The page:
n the course of my research for my upcoming Springtime workshop in the Dordogne region of France, I came upon an article on the National Geographic website that made my mind boggle.
It was widely believed and accepted that no one really knows the reason why prehistoric man painted in the cool underground caves discovered in certain regions of France and Spain. As I have mentioned before, the cave walls are full of images of horses, bisons, deer as well as handprints. Yes, stenciled handprints! I visited Peche Merle and was amazed that you can walk right up to the painted walls and study them while standing only 2 feet in front of them. I have always wanted to go back and see more of these cave paintings. That is part of the reason I am traveling to teach a workshop in the Dordogne region this April 25th-May 9th.
Speculations as to reasons why the prehistoric people painted these paintings included magic, spiritual practices, to insure a good hunting season and I reasoned that they might have been graffiti painted on the walls by the local teenage boys on Saturday nights.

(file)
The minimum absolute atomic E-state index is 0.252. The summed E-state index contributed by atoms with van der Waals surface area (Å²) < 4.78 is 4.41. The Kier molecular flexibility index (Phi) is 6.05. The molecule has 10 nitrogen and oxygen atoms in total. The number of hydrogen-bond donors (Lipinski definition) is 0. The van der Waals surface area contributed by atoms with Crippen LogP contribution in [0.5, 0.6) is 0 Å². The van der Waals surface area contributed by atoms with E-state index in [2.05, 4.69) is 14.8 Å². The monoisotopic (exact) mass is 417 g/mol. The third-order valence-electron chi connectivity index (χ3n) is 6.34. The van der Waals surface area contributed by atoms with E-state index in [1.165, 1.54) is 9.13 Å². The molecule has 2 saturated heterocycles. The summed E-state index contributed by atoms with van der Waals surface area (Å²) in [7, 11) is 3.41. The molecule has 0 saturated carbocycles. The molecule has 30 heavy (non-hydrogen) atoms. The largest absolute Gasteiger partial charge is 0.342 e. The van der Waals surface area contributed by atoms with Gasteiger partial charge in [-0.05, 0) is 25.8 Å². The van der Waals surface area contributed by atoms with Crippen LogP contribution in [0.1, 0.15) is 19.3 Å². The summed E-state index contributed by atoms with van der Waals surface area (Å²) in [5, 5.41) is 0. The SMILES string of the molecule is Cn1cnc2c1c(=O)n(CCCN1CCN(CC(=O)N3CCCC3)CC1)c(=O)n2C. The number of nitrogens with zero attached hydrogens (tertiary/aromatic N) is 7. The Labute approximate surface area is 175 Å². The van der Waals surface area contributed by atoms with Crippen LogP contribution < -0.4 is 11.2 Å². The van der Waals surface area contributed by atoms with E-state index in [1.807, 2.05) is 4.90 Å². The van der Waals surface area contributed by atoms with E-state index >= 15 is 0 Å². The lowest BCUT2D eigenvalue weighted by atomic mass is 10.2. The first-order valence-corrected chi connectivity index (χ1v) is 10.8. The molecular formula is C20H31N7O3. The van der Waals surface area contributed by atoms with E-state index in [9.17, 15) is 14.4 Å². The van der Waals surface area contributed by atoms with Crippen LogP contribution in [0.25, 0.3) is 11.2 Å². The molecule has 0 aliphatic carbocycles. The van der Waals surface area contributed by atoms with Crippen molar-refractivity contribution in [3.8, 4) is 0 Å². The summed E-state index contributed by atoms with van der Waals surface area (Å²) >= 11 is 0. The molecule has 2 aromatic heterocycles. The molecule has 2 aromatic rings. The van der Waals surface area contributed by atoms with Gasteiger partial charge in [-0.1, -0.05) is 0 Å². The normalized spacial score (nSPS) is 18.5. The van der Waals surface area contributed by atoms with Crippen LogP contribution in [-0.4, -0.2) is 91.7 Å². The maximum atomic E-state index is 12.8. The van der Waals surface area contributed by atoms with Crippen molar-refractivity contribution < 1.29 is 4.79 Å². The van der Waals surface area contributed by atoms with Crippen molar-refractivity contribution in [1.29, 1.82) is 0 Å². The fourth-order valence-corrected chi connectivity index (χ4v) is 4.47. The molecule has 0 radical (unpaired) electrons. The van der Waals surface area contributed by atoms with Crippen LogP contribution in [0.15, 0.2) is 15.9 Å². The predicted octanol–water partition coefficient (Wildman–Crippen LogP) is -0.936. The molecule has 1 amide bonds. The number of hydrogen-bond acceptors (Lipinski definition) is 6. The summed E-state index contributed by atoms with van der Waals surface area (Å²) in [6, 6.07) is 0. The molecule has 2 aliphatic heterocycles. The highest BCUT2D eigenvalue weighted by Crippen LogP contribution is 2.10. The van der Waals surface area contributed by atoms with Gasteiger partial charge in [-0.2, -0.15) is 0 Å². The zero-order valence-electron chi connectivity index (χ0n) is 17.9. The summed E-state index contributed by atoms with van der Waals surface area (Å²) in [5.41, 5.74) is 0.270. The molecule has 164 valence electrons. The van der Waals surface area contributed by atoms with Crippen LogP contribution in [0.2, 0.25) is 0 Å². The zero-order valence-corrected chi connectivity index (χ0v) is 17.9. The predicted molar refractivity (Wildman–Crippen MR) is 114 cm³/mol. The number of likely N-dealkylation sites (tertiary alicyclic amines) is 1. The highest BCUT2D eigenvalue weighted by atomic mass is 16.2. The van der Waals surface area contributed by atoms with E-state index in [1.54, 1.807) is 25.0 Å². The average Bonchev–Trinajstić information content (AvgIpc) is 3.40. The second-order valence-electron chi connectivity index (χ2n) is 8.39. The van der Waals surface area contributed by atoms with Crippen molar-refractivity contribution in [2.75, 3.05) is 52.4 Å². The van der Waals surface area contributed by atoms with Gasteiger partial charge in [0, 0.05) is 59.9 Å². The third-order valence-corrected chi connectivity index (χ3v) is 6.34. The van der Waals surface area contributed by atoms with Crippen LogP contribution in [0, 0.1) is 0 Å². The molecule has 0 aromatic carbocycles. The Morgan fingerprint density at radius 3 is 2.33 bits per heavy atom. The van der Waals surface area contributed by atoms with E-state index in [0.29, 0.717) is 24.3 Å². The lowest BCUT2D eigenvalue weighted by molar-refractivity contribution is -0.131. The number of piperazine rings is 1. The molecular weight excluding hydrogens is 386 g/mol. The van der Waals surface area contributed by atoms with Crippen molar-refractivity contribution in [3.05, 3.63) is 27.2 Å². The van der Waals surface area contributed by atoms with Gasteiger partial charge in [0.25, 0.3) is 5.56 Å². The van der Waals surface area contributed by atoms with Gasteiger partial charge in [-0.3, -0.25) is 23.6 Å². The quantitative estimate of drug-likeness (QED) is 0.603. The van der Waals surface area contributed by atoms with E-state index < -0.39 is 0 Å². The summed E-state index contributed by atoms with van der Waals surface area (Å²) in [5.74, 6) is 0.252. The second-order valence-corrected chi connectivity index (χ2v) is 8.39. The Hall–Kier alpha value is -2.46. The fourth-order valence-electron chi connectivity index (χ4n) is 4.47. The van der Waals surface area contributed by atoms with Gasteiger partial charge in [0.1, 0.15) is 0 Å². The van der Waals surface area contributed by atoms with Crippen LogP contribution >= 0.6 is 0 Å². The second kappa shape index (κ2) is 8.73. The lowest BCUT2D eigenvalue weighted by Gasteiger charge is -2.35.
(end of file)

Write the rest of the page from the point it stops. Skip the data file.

It turns out I wasn't too far off. Some researchers do believe adolescences may have painted some of these paintings. More shocking than the theory of the teenage painters is the new theory that the hands probably belonged to and were painted by women! Here is the link to the article with the new theories about the cave painters. http://news.nationalgeographic.com/news/2013/10/131008-women-handprints-oldest-neolithic-cave-art/
I still have a few spots left open on my Spring trip in case you are interested in seeing the cave paintings, exploring the Dordogne and painting in Normandy and Monet's Garden. email me for info at email@example.com or check out the Europe Trips Page/France on this website.